Last Wednesday, the CNN Republican Primary Debate showcased a parade of suited men, best differentiated by their accompanying ties — and in one case, hair — and one candidate in heels: former Hewlett-Packard CEO Carly Fiorina.
Fiorina has quickly grown to become one of the most notable personalities in the Republican primary contest for several reasons: She is one of three non-politicians vying to win the party’s nomination next year, one of two candidates with experience as a private-sector executive and the only female candidate. At the risk of being criticized for imposing a gender role on the sole female candidate, I believe Fiorina stands out in another way amongst her male peers: Think of the Republican primary contest as a family, where Fiorina fulfills the role of mother.
Let us consider our own mothers, or parents who assumed a maternal role in the household. In many cases, our mothers are under-celebrated, overworked, diligent, tactful, logical and the target of reckless blame. Looking back at my own adolescence, it surprises me that my mother was as tolerant as she was, in the face of an angst-filled son and two daughters not far behind in developing their more prickly adolescent personalities.
Fiorina faces the same environment in standing as the lone female in the Republican pack. Generally respected by her male peers, Fiorina has only drawn limited criticism to date. Donald Trump, the longstanding Republican primary frontrunner, spoke of Fiorina in exaggerated terms: “Look, you have a woman who got fired from her job. And I mean fired viciously. She got fired viciously.”
In reality, Fiorina was forced to step down from her post at Hewlett-Packard in 2005 due to disagreements with its board of directors. This is a commonplace event in corporate America. Former Hewlett-Packard Board Member Tom Perkins, who voted to fire Fiorina, even told the New York Times his vote was a mistake: “While Carly fought to save the company and the employees within, some board members fought for their own power or advancement.”
Fiorina continues to cite her tenure at Hewlett-Packard as noteworthy. Amid her resignation, she presided over increasing growth rates and greater cash flow. During a period in which the company’s stock plunged, Fiorina oversaw the downsizing of staff by approximately 30,000 workers — a figure that has discreetly plagued the Fiorina campaign. Like the leadership of any maternal figure in a household, Fiorina’s tenure at Hewlett-Packard had both high points and low points. Her actions demonstrate that she was not vying for popularity but rather for smart growth and operating within realistic parameters. She had the long-term interests of her shareholders in mind. How many times have our mothers told us “no” or suggested we reel back our hedonistic desires to do something, buy something, eat something, etc.? Our mothers have our long-term interests at heart. As the old saying goes, “Mother knows best.”
In addition to the critique of her professional credentials, Fiorina has also been attacked personally. In a Sept. 9 Rolling Stone piece titled “Trump Seriously,” the frontrunner plunged his campaign into a new chapter of attacking his peers’ appearances. Trump said of Fiorina,“Look at that face! Would anyone vote for that? Can you imagine that, the face of our next president? I mean, she’s a woman, and I’m not supposed to say bad things, but really, folks, come on. Are we serious?”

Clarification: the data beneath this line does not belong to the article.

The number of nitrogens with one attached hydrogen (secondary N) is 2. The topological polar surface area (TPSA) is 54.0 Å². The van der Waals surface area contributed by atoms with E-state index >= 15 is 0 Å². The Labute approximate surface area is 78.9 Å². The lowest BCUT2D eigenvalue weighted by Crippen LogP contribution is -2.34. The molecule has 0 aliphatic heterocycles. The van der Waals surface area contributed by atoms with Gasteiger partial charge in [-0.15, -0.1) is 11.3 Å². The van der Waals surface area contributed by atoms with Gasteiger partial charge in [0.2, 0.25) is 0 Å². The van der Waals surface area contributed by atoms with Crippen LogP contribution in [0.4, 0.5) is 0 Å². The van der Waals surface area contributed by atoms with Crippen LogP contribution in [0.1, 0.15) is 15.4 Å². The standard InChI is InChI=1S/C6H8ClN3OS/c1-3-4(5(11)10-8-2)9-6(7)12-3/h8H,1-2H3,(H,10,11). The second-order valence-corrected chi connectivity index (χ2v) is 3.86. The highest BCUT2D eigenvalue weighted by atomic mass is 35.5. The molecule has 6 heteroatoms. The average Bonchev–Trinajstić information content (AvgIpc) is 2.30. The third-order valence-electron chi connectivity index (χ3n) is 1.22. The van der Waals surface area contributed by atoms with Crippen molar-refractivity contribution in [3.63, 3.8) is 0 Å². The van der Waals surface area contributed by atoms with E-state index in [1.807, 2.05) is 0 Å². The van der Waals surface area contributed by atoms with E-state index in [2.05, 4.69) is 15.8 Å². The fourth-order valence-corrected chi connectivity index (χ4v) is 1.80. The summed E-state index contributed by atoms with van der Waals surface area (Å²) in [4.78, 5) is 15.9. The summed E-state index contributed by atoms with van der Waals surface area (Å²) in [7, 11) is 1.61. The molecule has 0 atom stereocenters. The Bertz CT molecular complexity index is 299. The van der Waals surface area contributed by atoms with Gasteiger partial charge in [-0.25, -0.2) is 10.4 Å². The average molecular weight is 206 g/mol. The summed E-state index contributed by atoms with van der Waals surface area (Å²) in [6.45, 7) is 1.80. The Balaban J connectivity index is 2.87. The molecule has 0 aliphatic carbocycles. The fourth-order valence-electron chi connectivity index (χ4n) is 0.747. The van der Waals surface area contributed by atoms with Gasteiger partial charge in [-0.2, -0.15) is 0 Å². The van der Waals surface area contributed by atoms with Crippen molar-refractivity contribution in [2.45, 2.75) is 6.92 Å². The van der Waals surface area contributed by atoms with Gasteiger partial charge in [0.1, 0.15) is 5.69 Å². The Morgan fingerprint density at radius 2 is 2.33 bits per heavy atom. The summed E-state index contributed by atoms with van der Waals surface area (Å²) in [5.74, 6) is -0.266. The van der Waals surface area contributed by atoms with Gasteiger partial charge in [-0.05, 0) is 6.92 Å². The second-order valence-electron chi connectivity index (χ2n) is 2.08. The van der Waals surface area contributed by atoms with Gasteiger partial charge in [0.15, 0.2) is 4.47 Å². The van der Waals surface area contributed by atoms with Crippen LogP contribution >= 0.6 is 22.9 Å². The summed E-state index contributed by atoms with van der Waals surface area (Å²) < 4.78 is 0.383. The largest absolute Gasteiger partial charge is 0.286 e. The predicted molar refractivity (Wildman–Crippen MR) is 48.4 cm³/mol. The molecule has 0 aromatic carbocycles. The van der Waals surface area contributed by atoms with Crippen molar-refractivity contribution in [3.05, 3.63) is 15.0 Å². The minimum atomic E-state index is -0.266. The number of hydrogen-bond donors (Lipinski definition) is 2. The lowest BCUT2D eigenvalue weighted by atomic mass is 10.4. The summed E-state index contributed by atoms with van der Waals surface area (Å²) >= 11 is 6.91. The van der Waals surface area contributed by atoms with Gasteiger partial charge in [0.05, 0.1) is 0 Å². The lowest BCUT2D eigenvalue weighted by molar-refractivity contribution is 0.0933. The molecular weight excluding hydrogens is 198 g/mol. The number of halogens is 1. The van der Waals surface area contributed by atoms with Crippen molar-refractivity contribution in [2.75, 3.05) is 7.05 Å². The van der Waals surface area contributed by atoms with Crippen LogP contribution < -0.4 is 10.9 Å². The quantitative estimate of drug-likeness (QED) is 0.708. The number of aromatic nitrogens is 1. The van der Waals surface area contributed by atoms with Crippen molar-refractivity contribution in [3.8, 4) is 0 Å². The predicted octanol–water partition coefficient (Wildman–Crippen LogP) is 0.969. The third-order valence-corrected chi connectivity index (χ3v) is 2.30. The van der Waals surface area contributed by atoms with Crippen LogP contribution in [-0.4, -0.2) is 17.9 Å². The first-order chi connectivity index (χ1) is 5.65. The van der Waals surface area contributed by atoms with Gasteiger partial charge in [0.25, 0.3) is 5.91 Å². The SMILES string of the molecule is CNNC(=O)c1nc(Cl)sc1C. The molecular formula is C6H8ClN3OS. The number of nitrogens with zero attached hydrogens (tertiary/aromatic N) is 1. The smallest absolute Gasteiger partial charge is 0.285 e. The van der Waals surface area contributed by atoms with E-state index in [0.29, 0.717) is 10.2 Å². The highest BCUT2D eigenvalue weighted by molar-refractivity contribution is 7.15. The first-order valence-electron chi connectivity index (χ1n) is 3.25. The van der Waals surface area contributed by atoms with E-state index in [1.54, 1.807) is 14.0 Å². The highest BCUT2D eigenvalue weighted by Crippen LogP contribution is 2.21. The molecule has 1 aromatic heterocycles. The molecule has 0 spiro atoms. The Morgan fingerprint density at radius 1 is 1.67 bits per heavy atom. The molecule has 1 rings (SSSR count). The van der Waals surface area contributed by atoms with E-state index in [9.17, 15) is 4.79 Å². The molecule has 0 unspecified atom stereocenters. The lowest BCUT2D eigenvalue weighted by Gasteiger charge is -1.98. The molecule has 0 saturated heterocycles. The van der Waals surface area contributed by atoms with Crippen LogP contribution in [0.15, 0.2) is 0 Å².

Fiorina later responded, “Maybe, just maybe, I’m getting under his skin a little bit because I am climbing in the polls.” In the face of such personal criticism, like many mothers who face hurtful words from their children, Fiorina stood calm and collective, and she knew exactly what to say to acknowledge the criticism but also sharply respond. This was no better exemplified than in her Wednesday night response to CNN moderator Jake Tapper’s question on the matter: “I think women all over this country heard very clearly what Mr. Trump said.”
Looking to the personal side of Fiorina, she — like many of our mothers — comes from a background of perseverance and challenges in a time of transitioning roles for women in American society. One of Fiorina’s favorite talking points, about how she rose from a secretary to the CEO of a Fortune 100 company, attests to her reluctance to accept social and professional norms in her career. She also refrains from asking for special treatment, as expressed in her reluctance to issue a new $10 bill featuring a woman: “It is a gesture. I don’t think it helps to change our history. What I would think is we ought to recognize that women are not a special interest group. Women are the majority of this nation. We are half the potential of this nation, and this nation will be better off when every woman has the opportunity to live the life she chooses.”
Fiorina has also overcome personal struggles, losing a daughter to drug addiction and a father to Alzheimer’s disease and wrestling with breast cancer in her own life. (She, unlike Hillary Clinton, has a different reason for sporting multiple hairdos over the last decade). Like our mothers, Fiorina knows true struggle firsthand, knows how to cope and knows how to care — in a way that perhaps our fathers may not. For the Republican Party that has so long nominated one father after another, would a mother’s perspective be a refreshing and beneficial change to party politics?
Current polling out of Real Clear Politics place Fiorina among the top 10 Republican primary candidates, and in certain polls, among the top five. In the days following Wednesday’s debate, the numbers will change thanks to Fiorina’s sterling performance. Which changes can this potentially deliver to the Trump-dominated primary? Is America ready to finally vote to place mom in charge?